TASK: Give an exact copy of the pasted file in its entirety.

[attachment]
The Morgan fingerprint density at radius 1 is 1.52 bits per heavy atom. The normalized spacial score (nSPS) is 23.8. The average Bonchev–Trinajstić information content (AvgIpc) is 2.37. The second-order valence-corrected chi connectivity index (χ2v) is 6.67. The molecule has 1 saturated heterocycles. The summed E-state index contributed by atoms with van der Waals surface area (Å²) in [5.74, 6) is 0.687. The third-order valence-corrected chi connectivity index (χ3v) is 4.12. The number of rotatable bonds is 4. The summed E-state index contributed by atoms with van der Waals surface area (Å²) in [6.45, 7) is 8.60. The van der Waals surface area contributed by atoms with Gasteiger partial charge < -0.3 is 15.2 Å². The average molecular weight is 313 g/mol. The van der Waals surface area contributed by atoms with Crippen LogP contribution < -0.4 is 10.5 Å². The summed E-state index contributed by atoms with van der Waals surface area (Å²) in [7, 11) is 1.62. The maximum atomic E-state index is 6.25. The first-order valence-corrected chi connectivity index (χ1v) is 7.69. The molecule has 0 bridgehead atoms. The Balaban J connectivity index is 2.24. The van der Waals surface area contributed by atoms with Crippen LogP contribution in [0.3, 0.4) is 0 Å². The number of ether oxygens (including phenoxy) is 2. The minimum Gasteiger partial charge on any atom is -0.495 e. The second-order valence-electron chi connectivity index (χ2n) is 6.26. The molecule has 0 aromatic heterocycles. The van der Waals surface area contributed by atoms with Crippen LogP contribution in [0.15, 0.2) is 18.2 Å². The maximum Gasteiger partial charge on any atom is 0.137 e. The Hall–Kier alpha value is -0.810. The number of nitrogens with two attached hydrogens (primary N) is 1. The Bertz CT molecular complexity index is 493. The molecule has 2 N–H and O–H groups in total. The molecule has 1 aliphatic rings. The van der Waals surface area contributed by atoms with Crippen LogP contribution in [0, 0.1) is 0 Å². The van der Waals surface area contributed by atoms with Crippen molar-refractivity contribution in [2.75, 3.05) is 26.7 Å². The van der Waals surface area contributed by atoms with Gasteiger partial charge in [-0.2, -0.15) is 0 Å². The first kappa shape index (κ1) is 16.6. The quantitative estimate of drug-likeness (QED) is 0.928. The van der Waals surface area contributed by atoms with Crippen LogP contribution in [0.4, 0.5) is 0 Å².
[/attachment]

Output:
The Morgan fingerprint density at radius 1 is 1.52 bits per heavy atom. The normalized spacial score (nSPS) is 23.8. The average Bonchev–Trinajstić information content (AvgIpc) is 2.37. The second-order valence-corrected chi connectivity index (χ2v) is 6.67. The molecule has 1 saturated heterocycles. The summed E-state index contributed by atoms with van der Waals surface area (Å²) in [5.74, 6) is 0.687. The third-order valence-corrected chi connectivity index (χ3v) is 4.12. The number of rotatable bonds is 4. The summed E-state index contributed by atoms with van der Waals surface area (Å²) in [6.45, 7) is 8.60. The van der Waals surface area contributed by atoms with Gasteiger partial charge < -0.3 is 15.2 Å². The average molecular weight is 313 g/mol. The van der Waals surface area contributed by atoms with Crippen LogP contribution < -0.4 is 10.5 Å². The summed E-state index contributed by atoms with van der Waals surface area (Å²) in [7, 11) is 1.62. The maximum atomic E-state index is 6.25. The first-order valence-corrected chi connectivity index (χ1v) is 7.69. The molecule has 0 bridgehead atoms. The Balaban J connectivity index is 2.24. The van der Waals surface area contributed by atoms with Crippen LogP contribution in [0.3, 0.4) is 0 Å². The number of ether oxygens (including phenoxy) is 2. The minimum Gasteiger partial charge on any atom is -0.495 e. The second-order valence-electron chi connectivity index (χ2n) is 6.26. The molecule has 0 aromatic heterocycles. The van der Waals surface area contributed by atoms with Crippen LogP contribution in [0.15, 0.2) is 18.2 Å². The maximum Gasteiger partial charge on any atom is 0.137 e. The Hall–Kier alpha value is -0.810. The number of nitrogens with two attached hydrogens (primary N) is 1. The Bertz CT molecular complexity index is 493. The molecule has 2 N–H and O–H groups in total. The molecule has 1 aliphatic rings. The van der Waals surface area contributed by atoms with Crippen LogP contribution in [0, 0.1) is 0 Å². The van der Waals surface area contributed by atoms with Crippen molar-refractivity contribution in [2.75, 3.05) is 26.7 Å². The van der Waals surface area contributed by atoms with Gasteiger partial charge in [-0.2, -0.15) is 0 Å². The first kappa shape index (κ1) is 16.6. The quantitative estimate of drug-likeness (QED) is 0.928. The van der Waals surface area contributed by atoms with Crippen LogP contribution in [0.4, 0.5) is 0 Å².